by Salvatore Boemi
Nowadays, gastronomy is living in a new era of sustainability and innovation that offer people a unique experience.
For decades, food quality has been one of the most important factors in customer satisfaction: the new trend is sustainability.
But what does sustainable gastronomy mean?
In its latest 2020 edition of the Michelin Guide France, the Guide established a new emblem of gastronomy, the Michelin Sustainable star, to highlight more than 50 restaurants worldwide with ‘commendable environmental practices’.
The decision to introduce ‘the green star’ in 2020 came after Michelin inspectors, who discovered that more conscious chefs were trying to adopt sustainable practices in their kitchens and as a consequence to give innovation to people that would offer them a unique experience.
The initiative that stood out to the judges was taken by a three Michelin star restaurant in South France, called ‘Mirazur’, where the owner, Mauro Colagreco, has adopted everything from zero-waste product consumption to zero-plastic policies.
‘When we cannot use the product anymore, we put it in the compost for the garden, and give it back to the earth, said Colagreco. Cultivating our organic garden with permaculture is also important for us, to respect nature and to create biodiversity. Respecting nature is respecting our clients—their body and soul.’
The technique adopted by Colagreco called the permaculture gardens has been recreated also by one of the best chefs in the world, Laurent Petit of Les Clos Des Sens.
According to Petit, the owner of a three Michelin stars restaurant in France, a sustainable gastronomy is a ‘cuisine that uses plants, aromatic and fruit gardens which are all managed in line with permaculture philosophy.’
The criteria established to be awarded the new Michelin Sustainable Gastronomy are having the Michelin Plate, a symbol for those restaurants that have neither a star nor a Bib Gourmand and that are extremely highly recommended by the Guide. Bib Gourmand restaurants are deemed both good quality and good value by the Guide with their menu that serves three courses for £28 or under, and 1,2,3 stars Michelin restaurants.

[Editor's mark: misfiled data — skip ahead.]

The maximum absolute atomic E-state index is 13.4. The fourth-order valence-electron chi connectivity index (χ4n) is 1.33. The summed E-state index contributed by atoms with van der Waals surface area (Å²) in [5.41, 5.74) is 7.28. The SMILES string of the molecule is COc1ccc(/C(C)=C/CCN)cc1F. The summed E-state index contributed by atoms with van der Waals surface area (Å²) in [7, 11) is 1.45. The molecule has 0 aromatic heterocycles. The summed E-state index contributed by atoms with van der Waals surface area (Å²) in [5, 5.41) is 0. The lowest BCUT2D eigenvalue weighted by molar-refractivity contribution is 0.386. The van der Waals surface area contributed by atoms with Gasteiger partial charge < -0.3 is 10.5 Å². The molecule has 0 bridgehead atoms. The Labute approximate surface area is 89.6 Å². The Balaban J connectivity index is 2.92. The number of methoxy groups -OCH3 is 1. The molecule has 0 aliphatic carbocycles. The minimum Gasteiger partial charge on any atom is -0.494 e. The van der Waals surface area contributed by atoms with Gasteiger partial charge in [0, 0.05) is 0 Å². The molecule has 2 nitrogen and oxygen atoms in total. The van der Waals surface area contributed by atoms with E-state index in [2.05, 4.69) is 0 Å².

“Faced with constantly evolving challenges including production methods, sourcing and waste management, chefs are striving to improve their practices,” explains Gwendal Poullennec, International Director of MICHELIN Guides.
“The ambition of our approach is to amplify the scope of the good and ingenious practices of chefs by putting them in the spotlight. The ideas, methods and know-how developed by these chefs will thus help raise awareness of an entire sector to its customers and the general population.”
A Glasgow institution, ‘Gamba’, inspired by the ‘Slow Food’ movement and a firm sustainability pioneer, has since 2010 used cheaper fish that are in plentiful supply. The Sri Lankan yellow-tail tuna and the farmed sea bass have been the focus of a new culinary movement in this restaurant. Derek Marshall, chef-owner, explains that the journey to educate customers has not been simple.
He said: ‘ I’m not saying I’m 100% sustainable, I don’t think any fish restaurant could be, but hopefully we’re 99%. Customers’ perceptions of fish are strange. We have the areas where the fish comes from on the menu, so, hopefully, we’re educating people. But you’ll get one customer a week that’ll comment on it. Sometimes I think we’re fighting a losing battle, but we’re not, because we’re doing what we think is right.”